The few, the proud, the optimizers. I’m one of them, as are my closest friends. Birds of a feather do indeed flock together. The distance we’d go to seek out that last 1% increase is remarkable, but more importantly, questionably worth it. It’s just too tempting to avoid until you look back on parts of your life where you could’ve been further ahead had you not wasted time searching elsewhere. There is, however, a difference between leaving and returning versus never having left at all (or at least I heard that somewhere and it sounded smart).
The first person to nail this concept home for me was Tai Lopez of all people (ask me about my checkered past with him one day. To his credit he spoke with me for 45 minutes just because I asked for it, where he informed me of the “40/70” rule and how to apply to decision making. If you have roughly 40% of the information available, continue seeking more information until you get closer to 70%. Once you attain 70% of the information to be had, make the decision! The temptation for optimizers like myself is to push past 70%, but the marginal returns of more information sharply decrease as your opportunity costs of doing so rise. Put in plain English without me overly forcing in my Economics degree verbiage (forgive me, I’m still trying to prove out my college ROI), it’s often a waste of time to find the ever so slight improvement.
If instead you use that time you would spend searching on exploiting your existing opportunities you’ll probably get farther ahead ultimately. I’m jealous of simpletons who can put their heads down and work on what’s right in front of them. I’m too busy dreaming about what else is out there and what else is possible. As is the answer with basically everything, there’s a balance to be had. The world has done a lot of this thinking and number crunching for you, and it’s called basic economics; if something is that much better, the supply and demand will even out, rendering few arbitrage opportunities. If you rightly assume resources are pretty fairly allocated, then you don’t have to worry about finding the optimization point because it’s already there. This is also known as Pareto Optimal or Pareto Efficiency, where changing one variable changes one or more other variables to where in aggregate the change isn’t worth it.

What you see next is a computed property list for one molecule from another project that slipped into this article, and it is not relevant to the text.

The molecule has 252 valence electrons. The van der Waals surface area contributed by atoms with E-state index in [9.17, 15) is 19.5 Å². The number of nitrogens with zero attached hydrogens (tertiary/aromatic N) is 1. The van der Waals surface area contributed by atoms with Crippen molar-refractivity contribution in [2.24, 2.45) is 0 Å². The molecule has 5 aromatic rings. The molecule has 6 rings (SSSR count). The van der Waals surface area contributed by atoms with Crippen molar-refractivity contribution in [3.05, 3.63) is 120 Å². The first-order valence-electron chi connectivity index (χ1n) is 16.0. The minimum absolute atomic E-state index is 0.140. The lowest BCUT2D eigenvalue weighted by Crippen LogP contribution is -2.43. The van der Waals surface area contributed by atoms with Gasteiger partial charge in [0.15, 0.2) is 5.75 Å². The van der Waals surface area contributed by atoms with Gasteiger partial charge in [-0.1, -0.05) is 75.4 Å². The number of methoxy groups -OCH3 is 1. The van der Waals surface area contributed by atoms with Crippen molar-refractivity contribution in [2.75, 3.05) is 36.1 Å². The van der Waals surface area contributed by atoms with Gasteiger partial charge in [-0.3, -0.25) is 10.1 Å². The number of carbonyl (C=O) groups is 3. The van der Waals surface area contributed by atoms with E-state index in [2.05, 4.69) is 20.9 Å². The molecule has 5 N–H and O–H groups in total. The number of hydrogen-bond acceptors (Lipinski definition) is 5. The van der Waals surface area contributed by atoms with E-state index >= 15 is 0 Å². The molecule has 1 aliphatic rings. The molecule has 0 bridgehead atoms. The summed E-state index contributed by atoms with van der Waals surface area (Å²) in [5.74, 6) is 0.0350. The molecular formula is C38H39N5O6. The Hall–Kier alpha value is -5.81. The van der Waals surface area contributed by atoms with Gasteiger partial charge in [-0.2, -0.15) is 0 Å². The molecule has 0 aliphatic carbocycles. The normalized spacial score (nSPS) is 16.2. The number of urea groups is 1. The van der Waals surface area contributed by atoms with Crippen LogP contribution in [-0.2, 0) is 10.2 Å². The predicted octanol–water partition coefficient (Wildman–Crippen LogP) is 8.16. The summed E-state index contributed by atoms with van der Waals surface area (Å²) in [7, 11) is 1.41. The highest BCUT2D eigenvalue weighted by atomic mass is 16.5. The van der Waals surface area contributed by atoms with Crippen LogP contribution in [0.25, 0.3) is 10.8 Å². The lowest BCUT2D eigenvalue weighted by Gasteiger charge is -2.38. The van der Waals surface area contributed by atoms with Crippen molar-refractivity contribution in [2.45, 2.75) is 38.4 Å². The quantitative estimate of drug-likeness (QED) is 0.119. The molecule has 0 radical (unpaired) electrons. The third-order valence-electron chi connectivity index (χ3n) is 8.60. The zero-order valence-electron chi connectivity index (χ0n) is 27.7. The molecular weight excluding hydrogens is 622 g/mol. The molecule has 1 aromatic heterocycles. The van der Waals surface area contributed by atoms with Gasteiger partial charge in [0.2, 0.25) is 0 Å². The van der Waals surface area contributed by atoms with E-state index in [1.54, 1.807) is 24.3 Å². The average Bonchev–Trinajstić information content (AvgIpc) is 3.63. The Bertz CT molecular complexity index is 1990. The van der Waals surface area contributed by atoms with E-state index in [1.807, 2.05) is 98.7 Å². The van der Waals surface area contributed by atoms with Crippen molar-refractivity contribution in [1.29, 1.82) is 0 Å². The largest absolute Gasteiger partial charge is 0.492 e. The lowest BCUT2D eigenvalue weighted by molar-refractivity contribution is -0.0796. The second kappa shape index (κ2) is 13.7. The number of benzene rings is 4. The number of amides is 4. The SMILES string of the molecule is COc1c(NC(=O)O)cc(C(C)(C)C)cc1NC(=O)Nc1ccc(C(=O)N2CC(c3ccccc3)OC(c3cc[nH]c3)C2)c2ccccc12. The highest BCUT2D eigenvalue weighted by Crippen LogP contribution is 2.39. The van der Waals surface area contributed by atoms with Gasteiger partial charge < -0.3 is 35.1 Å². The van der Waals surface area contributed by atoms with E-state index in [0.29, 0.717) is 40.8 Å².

Enough theory, let’s put this into practice. In practice, I am facing this with moving. I believed I could find a Pareto efficiency better than my current living situation, but the trade-offs slap me in the face every which way as I search for the brighter and better.
Want to be closer to the beach? More expensive.
Want to be in a nice place and close to the beach? Too expensive or too far away from the main city attractions.
Want to be close to the beach but not expensive? Have fun living in a shoebox and/or noise polluted area.
It never ends.
The key realization is knowing the world has already factored in all these variables for you and is priced accordingly. Your job is to get clear on your values. That’s where the real arbitrage happens when you value something enough to justify forfeiting other attributes. Another option is to make so much money that you can have it all, but then your trade-off is slaving away your youth and time to get to a place where you can enjoy your youth and time.
As an optimizer who has banged his head against this wall one too many times, I’m slowly learning to simply appreciate what I have. Why are life’s answers so simple yet so elusive? Tony Robbins talks about humans craving both Uncertainty and Certainty, and that tension is exacerbated by optimizing-prone personality types.
Anyway, that’s all I have to say for now. I’m off to go find something better to do.